Dear Susan: I’ve been with my boyfriend for just over a year. Things have been up and down between us for most of our relationship. We met during his last year of university. He was often moody then, which annoyed me, but I figured that he was stressed with school, so I let it slide. Now that he has graduated, he has a full-time job and has just bought a house. Things are going well for him, but he’s still moody. And it seems like he has lost his sexual desire for me. I love him, but his depression is taking its toll on me. Do you think I should just end things, or is this a situation that we can work through? Moody blues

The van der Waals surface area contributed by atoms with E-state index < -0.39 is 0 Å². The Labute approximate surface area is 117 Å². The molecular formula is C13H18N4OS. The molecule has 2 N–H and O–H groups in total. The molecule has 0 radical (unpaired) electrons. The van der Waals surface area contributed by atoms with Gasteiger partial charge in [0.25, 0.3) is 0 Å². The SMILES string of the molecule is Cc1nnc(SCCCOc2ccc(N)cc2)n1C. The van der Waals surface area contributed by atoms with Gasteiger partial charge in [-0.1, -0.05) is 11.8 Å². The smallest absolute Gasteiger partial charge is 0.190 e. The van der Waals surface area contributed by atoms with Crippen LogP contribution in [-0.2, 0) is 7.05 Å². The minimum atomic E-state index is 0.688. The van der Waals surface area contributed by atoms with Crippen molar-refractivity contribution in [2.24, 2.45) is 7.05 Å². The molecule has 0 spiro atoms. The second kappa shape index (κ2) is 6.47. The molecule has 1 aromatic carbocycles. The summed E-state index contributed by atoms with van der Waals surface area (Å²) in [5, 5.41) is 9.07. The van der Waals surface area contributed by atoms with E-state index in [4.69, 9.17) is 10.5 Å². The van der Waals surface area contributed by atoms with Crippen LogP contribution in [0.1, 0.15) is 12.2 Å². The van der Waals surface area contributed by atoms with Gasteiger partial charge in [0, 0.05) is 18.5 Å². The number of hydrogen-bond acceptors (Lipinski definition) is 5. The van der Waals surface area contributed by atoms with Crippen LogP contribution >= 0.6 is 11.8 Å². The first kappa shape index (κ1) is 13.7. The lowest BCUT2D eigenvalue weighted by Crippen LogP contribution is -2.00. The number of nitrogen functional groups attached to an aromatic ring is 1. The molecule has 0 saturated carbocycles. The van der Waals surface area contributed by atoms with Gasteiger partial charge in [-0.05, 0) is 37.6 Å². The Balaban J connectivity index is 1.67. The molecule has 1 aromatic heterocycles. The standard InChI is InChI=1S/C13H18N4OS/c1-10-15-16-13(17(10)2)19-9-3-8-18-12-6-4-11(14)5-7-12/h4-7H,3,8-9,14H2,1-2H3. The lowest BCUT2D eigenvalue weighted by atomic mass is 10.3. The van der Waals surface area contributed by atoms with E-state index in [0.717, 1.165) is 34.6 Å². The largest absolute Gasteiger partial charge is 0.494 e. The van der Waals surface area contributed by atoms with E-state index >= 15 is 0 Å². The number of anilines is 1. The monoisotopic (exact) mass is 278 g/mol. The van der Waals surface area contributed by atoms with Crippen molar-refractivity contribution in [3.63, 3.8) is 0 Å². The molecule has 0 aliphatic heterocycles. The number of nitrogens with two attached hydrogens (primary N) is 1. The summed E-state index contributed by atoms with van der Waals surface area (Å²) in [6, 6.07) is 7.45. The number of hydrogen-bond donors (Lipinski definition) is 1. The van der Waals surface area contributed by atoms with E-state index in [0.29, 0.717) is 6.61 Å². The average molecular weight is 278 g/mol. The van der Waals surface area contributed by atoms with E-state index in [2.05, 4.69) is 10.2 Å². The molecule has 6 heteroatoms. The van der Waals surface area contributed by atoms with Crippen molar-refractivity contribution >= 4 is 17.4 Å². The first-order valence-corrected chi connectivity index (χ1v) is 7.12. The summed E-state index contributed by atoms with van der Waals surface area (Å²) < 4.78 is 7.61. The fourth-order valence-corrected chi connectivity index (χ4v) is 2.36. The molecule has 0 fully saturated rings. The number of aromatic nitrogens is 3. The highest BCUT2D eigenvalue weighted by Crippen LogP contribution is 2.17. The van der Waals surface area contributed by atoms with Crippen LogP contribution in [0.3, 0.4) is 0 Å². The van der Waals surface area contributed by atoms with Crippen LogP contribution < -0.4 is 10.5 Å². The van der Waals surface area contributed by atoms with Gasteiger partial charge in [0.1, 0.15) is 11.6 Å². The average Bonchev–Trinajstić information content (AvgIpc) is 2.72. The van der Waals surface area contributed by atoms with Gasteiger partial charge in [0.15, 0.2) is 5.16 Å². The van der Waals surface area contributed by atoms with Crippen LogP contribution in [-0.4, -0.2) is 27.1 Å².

Dear moody blues: I think his mood swings are just the tip of the iceberg. He has always been self-centred. You give your support to him, but there is none for you when you need it. If you continue on this path with him, you will become increasingly withdrawn and his negative energy will become yours. If you leave him, you’ll see that life will open up. I feel that you would like to do a little travelling when you finish school, but you won’t be able to, given the situation you’re in now. I think you will leave him and find new romance. The new guy will either sail or like water sports. Think about yourself for a change. It’s your choice.